Maize harvest process is underway in some parts of South Africa, particularly the irrigation and the areas that planted early in the season. In the week ending 07 April 2017, total maize producer deliveries were recorded at 90 554 tonnes (57% was white maize and 43% was yellow maize). This is 27% lower than the volume delivered the previous week. The total maize producer deliveries for “week 1 to 49” currently stand at 7.1 million tonnes.
Weather forecasts show a possibility of widespread showers across the country within the next eight days. This will benefit the areas that planted late, particularly around the North West province. Moreover, dam levels could also see improvement and benefit the irrigation areas over the coming months.
On the global front, this morning Chicago maize price were up by 1.09% from the level seen at midday yesterday, owing to a weaker US Dollar against major currencies, as well as fears of planting delays due to wet weather conditions across the US Midwest.
The market’s attention is shifting to the planting of the 2017 winter wheat, which will commence soon. Unfortunately, the weather forecast has changed drastically from a rain promising outlook that was presented earlier this week to a drier and warm outlook for the next two weeks across the Western Cape province. This could cause planting delays in most areas that typically start early with planting activity.
More concerning is that the dam levels are at critically low, which could delay the planting activity in the irrigation areas. Data from the department of Water and Sanitation shows that in the week ending 10 April 2016, the Western Cape average dam levels were at 23% full, which is 7% lower than the corresponding period last year.
South African farmers continue to deliver wheat to commercial silos. In the week ending 07 April 2017, wheat deliveries were recorded at 3 435 tonnes, which is well below the previous week’s level of 14 804 tonnes. This brought South Africa’s 2016/17 total wheat deliveries for “week 1 to 27” to 1.85 million tonnes.
Soybean harvesting in underway around the eastern parts of South Africa, but not yet in full swing. So far, the yields are reportedly average to above average, which supports the National Crop estimate Committee’s view of a possible record crop. The expected rainfall within the next eight days could cause harvest delays in some areas, but still, benefit the areas that planted late.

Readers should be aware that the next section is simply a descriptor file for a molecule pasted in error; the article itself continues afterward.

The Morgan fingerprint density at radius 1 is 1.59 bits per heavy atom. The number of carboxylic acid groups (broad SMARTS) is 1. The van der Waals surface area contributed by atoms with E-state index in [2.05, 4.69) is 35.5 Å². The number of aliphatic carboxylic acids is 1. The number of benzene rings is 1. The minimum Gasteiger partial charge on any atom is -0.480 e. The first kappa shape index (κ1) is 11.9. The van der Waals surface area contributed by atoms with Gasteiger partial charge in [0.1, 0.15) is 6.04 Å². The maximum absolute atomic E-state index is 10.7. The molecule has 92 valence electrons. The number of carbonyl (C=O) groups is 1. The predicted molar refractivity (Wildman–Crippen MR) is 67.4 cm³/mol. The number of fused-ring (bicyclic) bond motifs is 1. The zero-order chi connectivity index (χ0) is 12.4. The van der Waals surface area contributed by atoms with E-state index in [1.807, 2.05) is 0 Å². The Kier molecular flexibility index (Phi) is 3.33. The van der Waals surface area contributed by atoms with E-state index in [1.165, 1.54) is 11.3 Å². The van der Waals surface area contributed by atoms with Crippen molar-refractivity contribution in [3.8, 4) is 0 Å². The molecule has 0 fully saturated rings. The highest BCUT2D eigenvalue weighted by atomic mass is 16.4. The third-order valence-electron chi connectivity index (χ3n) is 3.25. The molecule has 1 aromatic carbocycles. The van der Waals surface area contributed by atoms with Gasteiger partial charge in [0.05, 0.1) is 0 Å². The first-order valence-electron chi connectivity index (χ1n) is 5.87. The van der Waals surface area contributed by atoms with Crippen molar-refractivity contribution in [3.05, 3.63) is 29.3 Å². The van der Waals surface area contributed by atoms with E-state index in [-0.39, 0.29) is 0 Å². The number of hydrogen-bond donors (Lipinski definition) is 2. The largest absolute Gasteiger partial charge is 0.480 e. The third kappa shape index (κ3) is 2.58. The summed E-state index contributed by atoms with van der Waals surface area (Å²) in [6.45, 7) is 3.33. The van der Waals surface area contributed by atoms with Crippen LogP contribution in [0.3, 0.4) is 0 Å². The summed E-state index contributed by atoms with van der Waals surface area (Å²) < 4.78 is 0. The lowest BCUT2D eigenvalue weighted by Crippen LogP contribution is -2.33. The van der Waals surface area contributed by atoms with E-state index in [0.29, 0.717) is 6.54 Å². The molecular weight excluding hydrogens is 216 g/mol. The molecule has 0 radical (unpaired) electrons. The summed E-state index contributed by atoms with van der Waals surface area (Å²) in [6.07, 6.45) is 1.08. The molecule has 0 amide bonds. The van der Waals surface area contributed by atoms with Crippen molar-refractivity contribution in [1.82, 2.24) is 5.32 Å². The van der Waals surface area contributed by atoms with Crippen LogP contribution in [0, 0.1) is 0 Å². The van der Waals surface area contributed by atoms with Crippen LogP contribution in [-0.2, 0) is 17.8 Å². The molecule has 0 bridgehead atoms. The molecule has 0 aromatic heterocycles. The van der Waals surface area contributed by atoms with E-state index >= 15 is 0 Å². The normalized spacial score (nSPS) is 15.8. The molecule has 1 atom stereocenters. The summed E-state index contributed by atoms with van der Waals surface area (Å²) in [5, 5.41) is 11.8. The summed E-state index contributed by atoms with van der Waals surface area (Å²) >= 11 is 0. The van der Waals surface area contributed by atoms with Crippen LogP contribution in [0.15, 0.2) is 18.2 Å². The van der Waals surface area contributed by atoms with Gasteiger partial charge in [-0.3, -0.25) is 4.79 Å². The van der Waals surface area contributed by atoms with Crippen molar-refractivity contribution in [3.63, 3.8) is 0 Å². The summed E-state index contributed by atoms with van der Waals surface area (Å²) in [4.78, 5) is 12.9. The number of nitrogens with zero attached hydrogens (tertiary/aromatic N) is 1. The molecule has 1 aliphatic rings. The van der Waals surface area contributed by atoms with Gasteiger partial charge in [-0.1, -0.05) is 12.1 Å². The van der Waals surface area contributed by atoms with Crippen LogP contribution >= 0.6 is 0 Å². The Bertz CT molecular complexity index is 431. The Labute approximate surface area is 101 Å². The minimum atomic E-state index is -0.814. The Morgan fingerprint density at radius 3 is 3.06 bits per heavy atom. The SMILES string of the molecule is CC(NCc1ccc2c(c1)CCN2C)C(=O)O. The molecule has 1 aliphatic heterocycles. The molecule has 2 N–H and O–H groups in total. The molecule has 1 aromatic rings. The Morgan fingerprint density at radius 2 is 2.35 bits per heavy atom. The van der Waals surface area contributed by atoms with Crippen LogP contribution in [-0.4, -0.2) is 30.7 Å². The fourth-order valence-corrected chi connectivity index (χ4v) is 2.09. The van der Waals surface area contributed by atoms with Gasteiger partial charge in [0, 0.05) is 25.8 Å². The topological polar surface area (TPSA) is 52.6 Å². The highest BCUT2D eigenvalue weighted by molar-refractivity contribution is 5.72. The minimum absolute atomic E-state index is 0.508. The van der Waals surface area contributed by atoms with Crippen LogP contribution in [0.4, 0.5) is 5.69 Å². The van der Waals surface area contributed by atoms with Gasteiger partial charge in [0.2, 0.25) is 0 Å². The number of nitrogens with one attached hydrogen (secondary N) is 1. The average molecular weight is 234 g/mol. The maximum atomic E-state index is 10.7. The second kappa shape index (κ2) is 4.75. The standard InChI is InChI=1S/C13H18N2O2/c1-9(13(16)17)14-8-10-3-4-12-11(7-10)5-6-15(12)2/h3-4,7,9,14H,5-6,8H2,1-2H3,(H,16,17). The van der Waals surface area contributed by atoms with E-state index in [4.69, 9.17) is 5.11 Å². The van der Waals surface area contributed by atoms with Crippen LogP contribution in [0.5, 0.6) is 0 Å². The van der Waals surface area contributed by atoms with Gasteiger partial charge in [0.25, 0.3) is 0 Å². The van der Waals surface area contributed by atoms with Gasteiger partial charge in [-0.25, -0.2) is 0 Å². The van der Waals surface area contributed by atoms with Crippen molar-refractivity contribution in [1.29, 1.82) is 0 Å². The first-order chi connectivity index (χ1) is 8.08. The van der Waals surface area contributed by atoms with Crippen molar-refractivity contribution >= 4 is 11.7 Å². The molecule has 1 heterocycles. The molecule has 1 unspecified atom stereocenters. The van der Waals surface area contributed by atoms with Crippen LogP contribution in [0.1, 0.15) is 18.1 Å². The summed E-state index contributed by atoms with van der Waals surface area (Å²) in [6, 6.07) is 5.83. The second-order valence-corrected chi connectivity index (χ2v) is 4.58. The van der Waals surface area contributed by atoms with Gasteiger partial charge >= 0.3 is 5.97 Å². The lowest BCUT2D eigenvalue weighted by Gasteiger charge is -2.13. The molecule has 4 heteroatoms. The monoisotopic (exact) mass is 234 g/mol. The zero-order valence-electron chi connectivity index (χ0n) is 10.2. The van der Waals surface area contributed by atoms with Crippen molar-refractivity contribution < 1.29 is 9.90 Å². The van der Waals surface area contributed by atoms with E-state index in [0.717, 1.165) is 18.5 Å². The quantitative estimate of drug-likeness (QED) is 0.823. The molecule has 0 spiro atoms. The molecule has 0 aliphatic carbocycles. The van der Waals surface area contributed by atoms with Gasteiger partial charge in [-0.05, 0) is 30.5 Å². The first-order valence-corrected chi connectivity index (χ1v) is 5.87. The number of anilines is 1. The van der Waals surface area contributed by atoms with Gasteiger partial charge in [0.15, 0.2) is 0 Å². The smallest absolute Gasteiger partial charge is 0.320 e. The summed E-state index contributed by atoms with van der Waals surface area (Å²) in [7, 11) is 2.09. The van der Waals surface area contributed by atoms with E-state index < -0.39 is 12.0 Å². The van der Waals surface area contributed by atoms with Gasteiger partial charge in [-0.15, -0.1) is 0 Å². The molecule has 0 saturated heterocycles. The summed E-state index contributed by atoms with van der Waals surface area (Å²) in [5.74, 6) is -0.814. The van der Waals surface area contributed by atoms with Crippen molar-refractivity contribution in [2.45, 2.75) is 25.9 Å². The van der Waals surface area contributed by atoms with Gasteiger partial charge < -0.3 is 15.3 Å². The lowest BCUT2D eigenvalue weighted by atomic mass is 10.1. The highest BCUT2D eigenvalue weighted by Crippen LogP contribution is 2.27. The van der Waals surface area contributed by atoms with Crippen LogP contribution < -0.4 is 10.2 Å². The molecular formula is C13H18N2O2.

In global markets, this morning Chicago soybean price was up by 0.95% from the level seen at midday yesterday, due to the weaker US Dollar against major currencies, as well as fears of planting delays in the US Midwest (owing to wet conditions).
With that said, there is still some bearish sentiment which emanates from expected large supplies. The USDA forecasts 2016/17 global soybean production at 345 million tonnes, up by 11% from the previous season. The key contributors to this season’s global soybean crop are the US, Brazil, Argentina, Paraguay and China.
From the demand perspective, China is set to remain a key buyer of soybeans in the global market, accounting for a share of over 60% in 2016/17 global soybean demand. The country’s 2016/17 soybean import are estimated at 88 million tonnes, up by 1% from the previous season and up by 6% from the previous season.
Trailing behind China is the EU, with 2016/17 soybean imports estimated at 14.6 million tonnes, which is 3% higher than the previous season. In addition, Mexico’s is also amongst the key buyers of soybean, with imports estimated at 4.2 million, which is 2% higher than the previous.
The South African potatoes market lost ground, owing to large stock levels of 998 075 kg (10 kg bags) that were seen at the start of the session. The price was down by 2% from the previous day, closing at R24.95 per bag (10kg).
However, during the session, the market saw strong buying interest, which led to a 0,3% decline in stock levels to 995 529 kg (10 kg bags).
The Johannesburg Fresh Produce Market ended the day mixed during yesterday’s trade session. The apple market managed to claw back the previous day’s losses and closed in positive territory due to strong buying interest.
The bananas market gained ground, with the price up by 12% from the previous day and closing at R8.92 per kilogramme, also supported by strong buying interest.
Meanwhile, the oranges price lost 14% from the previous day, closing at R4.05 per kilogramme due to large stock levels of 189 420 tonnes (almost double the volume seen the previous day).
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Wandile Sihlobo on how the poor will be hurt by the downgrades-it can be read here.